Ringing in ears explained

What is Tinnitus?

Tinnitus is a symptom characterized by the perception of sound in one or both ears when no external sound is present. It is considered a widespread condition, affecting up to 25% of adults. This article aims to provide a comprehensive overview of tinnitus, explaining its causes, effects, and available treatments.


Are you affected by tinnitus? – You are not alone!


of general population affected


of adults affected


suffer from chronic tinnitus

Understanding Tinnitus

Tinnitus is derived from the Latin word “tinnire”, meaning “to ring”. This auditory phenomenon is commonly described as a ringing sound and often referred to as “ringing in ears”. Still, it can also manifest as a range of other noises such as buzzing, humming, hissing, grinding, or whistling. Some people may even perceive sounds akin to music or singing, and in rare instances, noises may synchronize with an individual’s pulse, known as pulsatile tinnitus.

It’s important to understand that tinnitus is not a disease in itself but a symptom, often related to various underlying causes. Some degree of hearing loss commonly goes hand in hand with tinnitus. But it could also hint other medical conditions such as ear infections, Ménière disease (which is an ear disorder often in combination with vertigo), jaw joint disorders, or problems within the body’s blood transport system.

Prevalence and Impact

In the US alone, 25.000.000 American adults are affected by tinnitus. Surveys estimate that it affects even up to 25% of adults, with children also susceptible to the condition. It is prevalent among older adults and is particularly associated with age-related hearing loss. Moreover, tinnitus could emerge or intensify during periods of emotional stress and is more common in individuals diagnosed with depression.

While the majority of people can tolerate tinnitus well, it becomes a significant issue for about 1% to 2% of people. For these individuals, the incessant sound not only interferes with daily life but may also lead to anxiety, depression, difficulty sleeping, and trouble concentrating. The noise can be so intrusive that it drowns out external sounds, significantly impairing one’s quality of life.

Diagnosis and Treatment of Tinnitus

Tinnitus Treatment Ooptions

The diagnosis of tinnitus is primarily based on a patient’s description of the perceived sound. Medical professionals often use these descriptions in conjunction with the following methods and tools to reach a conclusion:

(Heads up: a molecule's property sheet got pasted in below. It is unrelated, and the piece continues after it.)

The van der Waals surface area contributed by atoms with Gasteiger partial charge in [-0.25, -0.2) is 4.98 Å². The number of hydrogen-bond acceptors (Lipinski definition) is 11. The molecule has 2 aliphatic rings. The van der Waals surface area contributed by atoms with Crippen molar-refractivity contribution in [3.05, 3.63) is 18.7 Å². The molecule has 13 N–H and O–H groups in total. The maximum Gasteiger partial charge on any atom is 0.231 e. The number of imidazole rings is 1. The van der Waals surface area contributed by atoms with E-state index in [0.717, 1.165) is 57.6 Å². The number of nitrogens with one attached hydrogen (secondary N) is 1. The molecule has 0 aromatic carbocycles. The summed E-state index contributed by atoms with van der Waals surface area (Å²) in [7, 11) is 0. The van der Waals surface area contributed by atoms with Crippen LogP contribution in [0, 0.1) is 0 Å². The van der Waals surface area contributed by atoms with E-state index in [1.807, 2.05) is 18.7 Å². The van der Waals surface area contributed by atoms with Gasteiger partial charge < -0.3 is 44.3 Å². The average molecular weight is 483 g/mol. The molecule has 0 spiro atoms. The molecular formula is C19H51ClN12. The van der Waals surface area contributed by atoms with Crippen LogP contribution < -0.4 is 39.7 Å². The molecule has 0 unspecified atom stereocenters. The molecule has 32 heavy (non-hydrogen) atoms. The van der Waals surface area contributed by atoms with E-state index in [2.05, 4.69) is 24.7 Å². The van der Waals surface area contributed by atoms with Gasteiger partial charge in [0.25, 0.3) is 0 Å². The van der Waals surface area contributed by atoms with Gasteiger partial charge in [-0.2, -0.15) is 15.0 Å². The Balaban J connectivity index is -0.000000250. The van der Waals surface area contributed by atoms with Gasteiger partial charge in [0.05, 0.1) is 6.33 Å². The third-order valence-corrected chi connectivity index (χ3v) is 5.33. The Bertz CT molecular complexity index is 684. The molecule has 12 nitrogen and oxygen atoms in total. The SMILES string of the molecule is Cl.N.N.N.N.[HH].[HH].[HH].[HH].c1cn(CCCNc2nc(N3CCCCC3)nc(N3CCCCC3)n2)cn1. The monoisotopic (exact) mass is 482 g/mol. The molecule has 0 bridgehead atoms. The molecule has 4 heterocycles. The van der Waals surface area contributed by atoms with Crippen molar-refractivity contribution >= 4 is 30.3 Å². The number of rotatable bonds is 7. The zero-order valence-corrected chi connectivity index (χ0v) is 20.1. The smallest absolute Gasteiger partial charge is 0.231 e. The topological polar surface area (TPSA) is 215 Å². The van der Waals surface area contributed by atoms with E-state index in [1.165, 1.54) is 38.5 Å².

• Audiogram: A hearing test to check loudness sensitivity and frequency range of the sound patients can hear.
  • Ear, Nose and Throat examinations – often referred to as ENT.
  • Neurological examinations: Speaking roughly – to examine for nerve or brain damage.
  • In certain cases, medical professionals may use advanced imaging techniques, like magnetic resonance imaging (MRI).

Despite the lack of a definitive cure, there are various methods to manage its symptoms and mitigate its impact. Sound therapy devices, including hearing aids, can help by creating ambient noise to mask the internal sound. Cognitive-behavioral therapy (CBT) can also assist individuals in managing their reactions to tinnitus, reducing the distress it causes. Certain medications may help manage the side effects of tinnitus, such as anxiety and insomnia.

I key to manage symptoms are preventive measures. Avoiding exposure to loud noises, minimizing the use of drugs that can potentially damage the inner ear, and maintaining good ear hygiene, just to name a few. If there is an identifiable underlying cause for tinnitus, such as an ear infection or high blood pressure, treating that condition may lead to improvements in symptoms.

Rarely a Sign of a Severe Underlying Condition

While tinnitus can be a significant source of distress and discomfort, it’s rarely a sign of a severe underlying condition. The key to coping with tinnitus lies in understanding its nature, acknowledging its impact, and seeking appropriate interventions. With ongoing research and advancements in auditory health, there is hope for the development of more effective treatments. If you’re grappling with tinnitus, remember that you’re not alone! – Professional help is available, and it’s important to seek medical advice to understand and manage your symptoms effectively. By focusing on awareness, early detection, and personalized treatment plans, we can all contribute to lessening the impact of tinnitus on people’s lives.